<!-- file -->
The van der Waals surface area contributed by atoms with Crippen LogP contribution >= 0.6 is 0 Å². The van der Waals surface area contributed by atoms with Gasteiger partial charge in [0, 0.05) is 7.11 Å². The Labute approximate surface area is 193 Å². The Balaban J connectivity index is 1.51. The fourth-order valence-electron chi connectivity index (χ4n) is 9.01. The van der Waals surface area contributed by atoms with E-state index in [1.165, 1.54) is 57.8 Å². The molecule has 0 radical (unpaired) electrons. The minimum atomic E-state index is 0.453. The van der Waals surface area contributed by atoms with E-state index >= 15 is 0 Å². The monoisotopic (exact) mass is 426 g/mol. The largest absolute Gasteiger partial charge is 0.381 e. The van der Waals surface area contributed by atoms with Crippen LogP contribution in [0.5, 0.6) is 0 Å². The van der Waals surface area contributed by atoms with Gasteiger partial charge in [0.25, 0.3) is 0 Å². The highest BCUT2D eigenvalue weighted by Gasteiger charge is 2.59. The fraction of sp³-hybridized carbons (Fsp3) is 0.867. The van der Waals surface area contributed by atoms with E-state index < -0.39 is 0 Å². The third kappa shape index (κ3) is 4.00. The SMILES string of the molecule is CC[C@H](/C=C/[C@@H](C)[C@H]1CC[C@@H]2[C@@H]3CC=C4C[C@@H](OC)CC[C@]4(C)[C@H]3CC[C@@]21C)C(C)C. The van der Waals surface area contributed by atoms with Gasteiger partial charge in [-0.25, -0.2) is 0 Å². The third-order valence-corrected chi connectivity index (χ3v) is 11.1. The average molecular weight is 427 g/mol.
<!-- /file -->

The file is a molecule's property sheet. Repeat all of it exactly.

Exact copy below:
The van der Waals surface area contributed by atoms with Crippen LogP contribution >= 0.6 is 0 Å². The van der Waals surface area contributed by atoms with Gasteiger partial charge in [0, 0.05) is 7.11 Å². The Labute approximate surface area is 193 Å². The Balaban J connectivity index is 1.51. The fourth-order valence-electron chi connectivity index (χ4n) is 9.01. The van der Waals surface area contributed by atoms with E-state index in [1.165, 1.54) is 57.8 Å². The molecule has 0 radical (unpaired) electrons. The minimum atomic E-state index is 0.453. The van der Waals surface area contributed by atoms with E-state index >= 15 is 0 Å². The monoisotopic (exact) mass is 426 g/mol. The largest absolute Gasteiger partial charge is 0.381 e. The van der Waals surface area contributed by atoms with Crippen LogP contribution in [0.5, 0.6) is 0 Å². The van der Waals surface area contributed by atoms with Gasteiger partial charge in [0.25, 0.3) is 0 Å². The highest BCUT2D eigenvalue weighted by Gasteiger charge is 2.59. The fraction of sp³-hybridized carbons (Fsp3) is 0.867. The van der Waals surface area contributed by atoms with E-state index < -0.39 is 0 Å². The third kappa shape index (κ3) is 4.00. The SMILES string of the molecule is CC[C@H](/C=C/[C@@H](C)[C@H]1CC[C@@H]2[C@@H]3CC=C4C[C@@H](OC)CC[C@]4(C)[C@H]3CC[C@@]21C)C(C)C. The van der Waals surface area contributed by atoms with Gasteiger partial charge in [-0.25, -0.2) is 0 Å². The third-order valence-corrected chi connectivity index (χ3v) is 11.1. The average molecular weight is 427 g/mol.